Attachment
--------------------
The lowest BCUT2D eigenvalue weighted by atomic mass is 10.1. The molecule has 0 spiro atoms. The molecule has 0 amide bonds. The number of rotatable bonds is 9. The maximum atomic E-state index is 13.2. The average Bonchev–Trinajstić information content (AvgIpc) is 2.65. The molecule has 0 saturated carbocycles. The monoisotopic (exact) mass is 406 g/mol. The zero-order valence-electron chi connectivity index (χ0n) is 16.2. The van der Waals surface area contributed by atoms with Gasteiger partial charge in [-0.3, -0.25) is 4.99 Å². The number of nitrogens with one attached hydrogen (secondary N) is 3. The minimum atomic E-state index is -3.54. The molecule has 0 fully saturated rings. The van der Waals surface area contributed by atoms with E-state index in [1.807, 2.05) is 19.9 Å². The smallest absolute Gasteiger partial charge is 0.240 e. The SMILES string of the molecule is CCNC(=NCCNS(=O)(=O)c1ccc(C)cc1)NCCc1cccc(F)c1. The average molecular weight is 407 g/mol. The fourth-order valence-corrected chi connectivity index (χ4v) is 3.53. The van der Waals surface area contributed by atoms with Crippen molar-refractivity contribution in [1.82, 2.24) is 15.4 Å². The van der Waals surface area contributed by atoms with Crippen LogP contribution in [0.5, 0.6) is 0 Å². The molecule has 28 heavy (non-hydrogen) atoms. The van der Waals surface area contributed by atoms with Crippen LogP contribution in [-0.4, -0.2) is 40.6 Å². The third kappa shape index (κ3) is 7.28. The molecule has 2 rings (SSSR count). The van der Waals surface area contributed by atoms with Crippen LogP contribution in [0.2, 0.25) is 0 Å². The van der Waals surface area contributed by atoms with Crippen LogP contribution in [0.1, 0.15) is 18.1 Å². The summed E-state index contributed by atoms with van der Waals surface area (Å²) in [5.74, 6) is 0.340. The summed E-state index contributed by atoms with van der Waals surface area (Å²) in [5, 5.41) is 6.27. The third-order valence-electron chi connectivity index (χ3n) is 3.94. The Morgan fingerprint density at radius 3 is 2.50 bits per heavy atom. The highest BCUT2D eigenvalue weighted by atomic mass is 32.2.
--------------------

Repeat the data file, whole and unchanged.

The lowest BCUT2D eigenvalue weighted by atomic mass is 10.1. The molecule has 0 spiro atoms. The molecule has 0 amide bonds. The number of rotatable bonds is 9. The maximum atomic E-state index is 13.2. The average Bonchev–Trinajstić information content (AvgIpc) is 2.65. The molecule has 0 saturated carbocycles. The monoisotopic (exact) mass is 406 g/mol. The zero-order valence-electron chi connectivity index (χ0n) is 16.2. The van der Waals surface area contributed by atoms with Gasteiger partial charge in [-0.3, -0.25) is 4.99 Å². The number of nitrogens with one attached hydrogen (secondary N) is 3. The minimum atomic E-state index is -3.54. The molecule has 0 fully saturated rings. The van der Waals surface area contributed by atoms with E-state index in [1.807, 2.05) is 19.9 Å². The smallest absolute Gasteiger partial charge is 0.240 e. The SMILES string of the molecule is CCNC(=NCCNS(=O)(=O)c1ccc(C)cc1)NCCc1cccc(F)c1. The average molecular weight is 407 g/mol. The fourth-order valence-corrected chi connectivity index (χ4v) is 3.53. The van der Waals surface area contributed by atoms with Crippen molar-refractivity contribution in [1.82, 2.24) is 15.4 Å². The van der Waals surface area contributed by atoms with Crippen LogP contribution in [0.5, 0.6) is 0 Å². The molecule has 28 heavy (non-hydrogen) atoms. The van der Waals surface area contributed by atoms with Crippen LogP contribution in [-0.4, -0.2) is 40.6 Å². The third kappa shape index (κ3) is 7.28. The molecule has 2 rings (SSSR count). The van der Waals surface area contributed by atoms with Crippen LogP contribution in [0.2, 0.25) is 0 Å². The van der Waals surface area contributed by atoms with Crippen LogP contribution in [0.1, 0.15) is 18.1 Å². The summed E-state index contributed by atoms with van der Waals surface area (Å²) in [5.74, 6) is 0.340. The summed E-state index contributed by atoms with van der Waals surface area (Å²) in [5, 5.41) is 6.27. The third-order valence-electron chi connectivity index (χ3n) is 3.94. The Morgan fingerprint density at radius 3 is 2.50 bits per heavy atom. The highest BCUT2D eigenvalue weighted by atomic mass is 32.2.